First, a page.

It’s a pity that these example NPCs are for fantasy only. It would have been nice to have some submissions for sci-fi and modern generic.
For me, this is a 3.5-4/5 because it’s a good resource but only for fantasy and the quality of the entries vary.
The PDF has 199 pages (including cover, legalese and table of contents). The PDF is bookmarked, the TOC is hyperlinked and web link are also clickable.
The product contains no art except the cover and is lay outed sparsely. But everything is good to read and the PDF also works well on a tablet.
A word about the competition
You can buy Masks: 1.000 Memorable NPCs for Any Roleplaying Game as a PDF for USD $16.95 (approx. 15,26 €). This product is a more professionally made resource from Engine Publishing, the guys behind the website Gnomestew.
The book comes with more detailed entries and is also divided into different sections for fantasy, sci-fi and modern, further distinguishing between neutrals, villains, and allies.
I find this product very useful for more important NPCs because the entries contain more information and more backstories and motivations. If you want to prep an adventure centered around NPCs, for example with Sly Flourish’s Lazy DM Method, this is pretty nice. However, for quickly looking up an NPC I found this a bit too “complete”. Of course, you can ignore stuff but because of all the prose this is a hefty tome as a paperback. For me, the 3LN is the faster way to staff my extras.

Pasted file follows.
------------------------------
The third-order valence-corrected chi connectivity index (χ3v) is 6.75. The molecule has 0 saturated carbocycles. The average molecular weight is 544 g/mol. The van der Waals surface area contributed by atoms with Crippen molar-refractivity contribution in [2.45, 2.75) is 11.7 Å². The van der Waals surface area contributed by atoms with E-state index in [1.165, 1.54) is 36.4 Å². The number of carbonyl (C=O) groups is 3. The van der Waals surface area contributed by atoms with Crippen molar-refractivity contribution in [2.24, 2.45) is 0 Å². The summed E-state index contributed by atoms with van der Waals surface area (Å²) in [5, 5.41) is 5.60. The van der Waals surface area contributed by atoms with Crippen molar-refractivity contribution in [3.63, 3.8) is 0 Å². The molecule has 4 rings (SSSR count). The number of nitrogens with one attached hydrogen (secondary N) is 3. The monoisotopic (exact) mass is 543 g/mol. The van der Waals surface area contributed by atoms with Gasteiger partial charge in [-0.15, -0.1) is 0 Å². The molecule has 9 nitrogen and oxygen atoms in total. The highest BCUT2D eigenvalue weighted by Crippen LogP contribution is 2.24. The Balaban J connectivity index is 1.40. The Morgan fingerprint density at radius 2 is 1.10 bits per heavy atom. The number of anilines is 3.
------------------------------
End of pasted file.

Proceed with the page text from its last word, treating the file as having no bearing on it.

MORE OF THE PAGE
While the (cheaper) 3LN doesn’t replace Masks it is a useful addition and definitely a nice toolkit for a GM despite the fact that the example NPCs are not universally usable.
- a great & universal method of creating broad-strokes NPCs, not so much for detailed antagonists etc.
- good tips for using and incorporating NPCs into your game
- useful tables and generators
- pre-made 450 NPCs for fantasy (not other genres) which vary in quality
- NPCs are not sorted in any way (villains, allies or something like that)
- especially useful for vanilla fantasy sandboxes D&D-style
- a 60-day-money-back promise by the author!
- only available as PDF, no print version
- good value for this price, makes prep easier and adds flavor to your game
[4 of 5 Stars!]